If your dental emergency is during the day, please call our Prague office reception at 773 505 773 and we will do our best to see you the same day. First, the dentist will diagnose your tooth pain and make an xray, then we'll either permanently repair or stabilize your emergency situation.
If your dental emergency or tooth pain is after hours or over the weekend, you may send an sms or call the dentist, Dr. Eric Rafoth, on his mobile 739 577 823. He will answer your call as soon as possible. Please understand, we cannot always see emergencies the same day at our Prague office. "After hours" emergency visits require an additional fee.
If you're a visitor to Prague, we can help. Dr. Eric Rafoth is an American trained dentist from the University of Washington in Seattle, WA. Please call the reception at 773 505 773 and ask for a dental emergency visit. We'll diagnose your tooth pain, make an xray, and discuss your options. We'll do our best to either permanently repair or stabilize your situation that day or at the next available appointment. Please note: travel insurance helps cover accidents and if you have US dental insurance, it should pay you back for visits made outside the US.
Toothache - Many different situations may cause a tooth pain. Some common causes of toothache include tooth decay, sensitive roots, bruxism, trauma, sinus infections, loose fillings, leaking crowns, recent extractions, and gum disease. An x-ray and an exam at our Prague office will quickly determine the source of you dental emergency.
Lost crown or filling - If a temporary crown is lost, usually it's because the temporary cement has failed and the crown needs to be re-cemented. If a permanent crown is lost, that's more serious. it may be that decay has undermined the crown, or the crown itself is broken. Permanent cement may be used to replace the crown but often a new crown is needed due to decay or breakage.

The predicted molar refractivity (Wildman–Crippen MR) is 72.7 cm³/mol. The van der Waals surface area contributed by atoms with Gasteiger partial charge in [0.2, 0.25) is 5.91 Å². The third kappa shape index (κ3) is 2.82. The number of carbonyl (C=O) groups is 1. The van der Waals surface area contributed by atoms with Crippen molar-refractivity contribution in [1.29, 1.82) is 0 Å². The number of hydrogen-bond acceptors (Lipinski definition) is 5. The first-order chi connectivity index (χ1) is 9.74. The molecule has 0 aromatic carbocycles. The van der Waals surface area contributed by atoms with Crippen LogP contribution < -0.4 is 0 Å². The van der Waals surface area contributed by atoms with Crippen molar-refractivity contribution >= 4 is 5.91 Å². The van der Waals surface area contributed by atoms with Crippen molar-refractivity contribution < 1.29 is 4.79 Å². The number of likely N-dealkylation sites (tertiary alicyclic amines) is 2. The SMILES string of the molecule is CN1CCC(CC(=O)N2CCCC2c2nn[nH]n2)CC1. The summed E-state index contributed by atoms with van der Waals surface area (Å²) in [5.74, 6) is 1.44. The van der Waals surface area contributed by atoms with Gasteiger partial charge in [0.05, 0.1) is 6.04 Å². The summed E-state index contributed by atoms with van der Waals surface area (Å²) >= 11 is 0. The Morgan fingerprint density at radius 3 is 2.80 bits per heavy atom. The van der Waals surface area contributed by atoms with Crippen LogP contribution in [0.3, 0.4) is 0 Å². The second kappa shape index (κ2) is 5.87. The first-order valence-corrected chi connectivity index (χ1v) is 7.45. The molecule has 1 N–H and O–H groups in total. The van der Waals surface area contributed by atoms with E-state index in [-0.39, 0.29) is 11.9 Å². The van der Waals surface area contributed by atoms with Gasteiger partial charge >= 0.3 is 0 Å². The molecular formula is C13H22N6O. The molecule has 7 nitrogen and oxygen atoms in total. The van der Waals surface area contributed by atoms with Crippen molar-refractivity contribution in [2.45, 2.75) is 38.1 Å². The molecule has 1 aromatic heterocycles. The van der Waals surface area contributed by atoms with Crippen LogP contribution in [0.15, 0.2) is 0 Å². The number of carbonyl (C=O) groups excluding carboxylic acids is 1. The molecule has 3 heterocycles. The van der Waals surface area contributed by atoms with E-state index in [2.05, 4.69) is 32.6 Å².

Sensitivity after dental treatment - After a new filling or crown is placed, some post-op sensitivity is normal because the nerve inside the tooth can react to the dental treatment. It may be sensitivity to hot, cold, pressure, or even spontaneous. TIP: Give your tooth a few days to recover. It may take several days or even weeks, but post-op sensitivity usually gets better day by day until finally it's gone. Use pain medicine if needed (whatever you would normally use for a headache). If your pain is getting worse, wakes you up at night, or does not respond well to pain medicine, then call the dentist. Your nerve of the tooth might need help.
Light trauma - If you have an accident and your baby tooth or adult tooth is traumatized, you should call or visit your dentist as soon as possible. Light trauma usually does not cause permanent damage to the nerve or bone. However, hard trauma may result in a loose teeth or a tooth that is moved out of position or pressed deeper into the gum. An x-ray and exam will reveal the extent of damage so that we can decide the best treatment.
Trauma to baby teeth - TIP: If a baby tooth is lost due to trauma, do not replant the tooth in the mouth. Lost baby teeth are not replanted because they might hurt the permanent tooth under it. If a baby tooth is traumatized and did not fall out, then we watch and wait for symptoms. Usually, baby teeth recover from trauma, but they may discolor.
Trauma to adult teeth - If an adult tooth is lost due to trauma, then we'll do our best to save your tooth. You can gently brush off any dirt from the root (do not clean the root too much because its biologic surface is fragile). Then, you can replant the tooth back onto its hole in your mouth. TIP: If you are not able to replant the tooth, then either place the tooth in a small cup with saliva or milk, or keep the tooth in your mouth tucked into your cheek. The very best storage for lost teeth is called "Hank’s biologic tooth solution". Call your dentist and your tooth should be replanted as soon as possible.
Broken or fractured teeth - If a baby tooth or and adult tooth is broken or fractured, visit your dentist. Inside of every tooth, there is a nerve. If the nerve is exposed after a fracture, then it needs to be covered right away. Broken teeth are usually quite sensitive and they can be repaired with a bonded white filling. In the case of extreme fractures, a root canal, crown, or even extraction may be required.
Pain originates from either a damaged nerve inside a tooth or irritated gum/bone surrounding a tooth...or from both at the same time. Nerves can be damaged by decay, loose fillings, deep fillings, cracked teeth, trauma, bacteria, bruxism, and more. Gum and bone can be damaged by food traps between teeth, poorly fitting crowns/fillings, periodontal disease, bruxism, failing root canals, heavy biting forces, root abrasion, gum recession, wisdom tooth infection, and more. It's our job as a dental detectives to check each possibility and diagnose your situation.